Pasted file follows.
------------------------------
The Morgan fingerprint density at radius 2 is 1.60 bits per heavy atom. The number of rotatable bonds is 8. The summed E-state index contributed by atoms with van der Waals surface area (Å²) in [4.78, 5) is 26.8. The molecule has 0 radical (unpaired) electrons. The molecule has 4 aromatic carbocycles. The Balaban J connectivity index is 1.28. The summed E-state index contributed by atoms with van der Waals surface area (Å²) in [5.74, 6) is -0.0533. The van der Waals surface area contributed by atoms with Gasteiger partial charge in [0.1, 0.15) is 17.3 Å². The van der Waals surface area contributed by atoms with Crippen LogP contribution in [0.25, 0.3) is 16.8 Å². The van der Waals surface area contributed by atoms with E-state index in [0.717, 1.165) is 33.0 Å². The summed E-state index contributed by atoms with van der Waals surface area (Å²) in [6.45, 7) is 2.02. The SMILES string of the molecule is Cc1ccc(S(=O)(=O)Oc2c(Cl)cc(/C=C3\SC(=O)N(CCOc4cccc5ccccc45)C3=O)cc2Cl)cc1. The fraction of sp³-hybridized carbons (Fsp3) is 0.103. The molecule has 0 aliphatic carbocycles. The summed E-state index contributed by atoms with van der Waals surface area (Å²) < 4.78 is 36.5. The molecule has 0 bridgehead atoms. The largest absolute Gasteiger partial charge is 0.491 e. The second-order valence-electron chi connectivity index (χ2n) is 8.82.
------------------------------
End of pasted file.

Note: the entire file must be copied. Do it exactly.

The Morgan fingerprint density at radius 2 is 1.60 bits per heavy atom. The number of rotatable bonds is 8. The summed E-state index contributed by atoms with van der Waals surface area (Å²) in [4.78, 5) is 26.8. The molecule has 0 radical (unpaired) electrons. The molecule has 4 aromatic carbocycles. The Balaban J connectivity index is 1.28. The summed E-state index contributed by atoms with van der Waals surface area (Å²) in [5.74, 6) is -0.0533. The van der Waals surface area contributed by atoms with Gasteiger partial charge in [0.1, 0.15) is 17.3 Å². The van der Waals surface area contributed by atoms with Crippen LogP contribution in [0.25, 0.3) is 16.8 Å². The van der Waals surface area contributed by atoms with E-state index in [0.717, 1.165) is 33.0 Å². The summed E-state index contributed by atoms with van der Waals surface area (Å²) in [6.45, 7) is 2.02. The SMILES string of the molecule is Cc1ccc(S(=O)(=O)Oc2c(Cl)cc(/C=C3\SC(=O)N(CCOc4cccc5ccccc45)C3=O)cc2Cl)cc1. The fraction of sp³-hybridized carbons (Fsp3) is 0.103. The molecule has 0 aliphatic carbocycles. The summed E-state index contributed by atoms with van der Waals surface area (Å²) < 4.78 is 36.5. The molecule has 0 bridgehead atoms. The largest absolute Gasteiger partial charge is 0.491 e. The second-order valence-electron chi connectivity index (χ2n) is 8.82.